Using the LockBits method to access image data Many image processing tasks and even file type conversions, say from 32 bit-per-pixel to 8 bit-per-pixel can be speeded up by accessing the pixel data array directly, rather than relying on GetPixel and SetPixel or other methods. You will be aware that .NET is a managed code system which most often uses managed data so it's not often that we need to gain access to bytes stored in memory anymore however, image manipulation is one of the few times when managed data access is just too slow and so we need to delve once again into the knotty problems of finding the data and manipulating it. Before I start on the subject in hand, I'll just remind you that the methods used to access any unmanaged data will be different depending on the language in which your program is written. C# developers have the opportunity, via the unsafe keyword and use of pointers, to access data in memory directly. Lock up your bits The BitmapData class contains the following important properties; Finding the right byte.

UTILISATION DU COMPOSANT PROPERTYGRID, Tutoriel N°490, Introduction Le PropertyGrid est ce fameux composant que l'on peut voir dans Visual Studio pour lister les propriétés des contrôles par exemple ... Dans mon exemple, j'ai créé: 1 Form nommée Form1 1 PropertyGrid nommé PropertyGrid1 sur Form1 1 classe Personne Tutoriel Pour utiliser le Property Grid, il faut 1 - glisser un composant PropertyGrid depuis la boite à outils (Tous les Windows Forms) sur la Form désirée 2 - définir une classe qui contiendra toutes les propriétés que le PropertyGrid devra afficherPour cela, on peut soit utiliser un diagramme de classes, soit écrire sa classe directement. Important : faire un import de System.ComponentModel puis définir pour chaque accesseur CategoryAttribute ; en effet c'est la valeur affectée à CategoryAttribute qui créera ou non des catégories. Voici le code de la classe Personne: Les champs de type bool disposent d'une ComboBox pour changer la valeur dynamiquement depuis le PropertyGrid propertyGrid1.SelectedObject = opersonne; Conclusion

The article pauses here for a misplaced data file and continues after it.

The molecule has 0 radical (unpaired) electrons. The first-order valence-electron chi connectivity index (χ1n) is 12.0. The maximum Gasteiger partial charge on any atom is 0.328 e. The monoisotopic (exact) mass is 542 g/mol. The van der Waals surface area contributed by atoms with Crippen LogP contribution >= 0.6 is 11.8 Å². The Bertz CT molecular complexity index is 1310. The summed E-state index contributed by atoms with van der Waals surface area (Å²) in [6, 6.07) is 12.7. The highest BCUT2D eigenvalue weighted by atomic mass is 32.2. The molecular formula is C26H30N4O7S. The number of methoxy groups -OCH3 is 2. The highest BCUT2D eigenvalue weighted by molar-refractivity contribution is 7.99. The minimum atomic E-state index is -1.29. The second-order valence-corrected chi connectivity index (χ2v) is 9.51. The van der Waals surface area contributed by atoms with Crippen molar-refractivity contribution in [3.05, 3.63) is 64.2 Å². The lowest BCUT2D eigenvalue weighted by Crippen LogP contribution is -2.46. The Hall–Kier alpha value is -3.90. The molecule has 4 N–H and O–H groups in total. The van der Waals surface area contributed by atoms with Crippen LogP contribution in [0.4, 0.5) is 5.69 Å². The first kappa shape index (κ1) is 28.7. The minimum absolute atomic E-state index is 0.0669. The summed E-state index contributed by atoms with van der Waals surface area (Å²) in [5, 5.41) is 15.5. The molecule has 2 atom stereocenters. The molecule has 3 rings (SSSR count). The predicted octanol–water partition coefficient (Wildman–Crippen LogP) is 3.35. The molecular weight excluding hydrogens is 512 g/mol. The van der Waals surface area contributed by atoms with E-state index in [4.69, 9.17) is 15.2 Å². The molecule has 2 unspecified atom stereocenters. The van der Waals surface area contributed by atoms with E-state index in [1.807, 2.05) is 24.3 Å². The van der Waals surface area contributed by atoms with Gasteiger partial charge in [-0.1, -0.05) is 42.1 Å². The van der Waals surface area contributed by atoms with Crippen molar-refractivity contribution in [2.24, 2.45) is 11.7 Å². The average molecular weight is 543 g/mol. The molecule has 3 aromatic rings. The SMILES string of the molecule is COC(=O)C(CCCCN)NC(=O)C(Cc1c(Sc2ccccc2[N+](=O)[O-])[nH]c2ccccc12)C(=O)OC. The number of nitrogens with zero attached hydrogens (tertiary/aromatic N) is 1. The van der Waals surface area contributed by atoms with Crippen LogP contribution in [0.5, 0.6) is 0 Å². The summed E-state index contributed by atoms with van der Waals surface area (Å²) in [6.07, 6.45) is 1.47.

Using Unsafe Code for Faster Image Manipulation Over the past couple months, I've had a lot of traffic (well a lot for me anyway) going toward my various image editing posts. While the general concepts are there, I get a decent number of people complaining that they're a bit slow. They are slow when the image gets to be rather large. The reason for this is because I intentionally use two functions that are incredibly slow, GetPixel and SetPixel... These functions have to figure out the format that the image is actually displayed in, and give us/set the individual pixel in the image. That alternative is by using unsafe code. OK, well maybe a little bit more is needed. Getting back to the unsafe keyword, the advantages of using pointers and unsafe code is it gets rid of a lot of bounds checks, etc. that slow down your code. The two functions that were slowing us down were GetPixel and SetPixel. 1: internal static BitmapData LockImage(Bitmap Image) 3: return Image.LockBits(new Rectangle(0, 0, Image.Width, Image.Height), 7: return 3;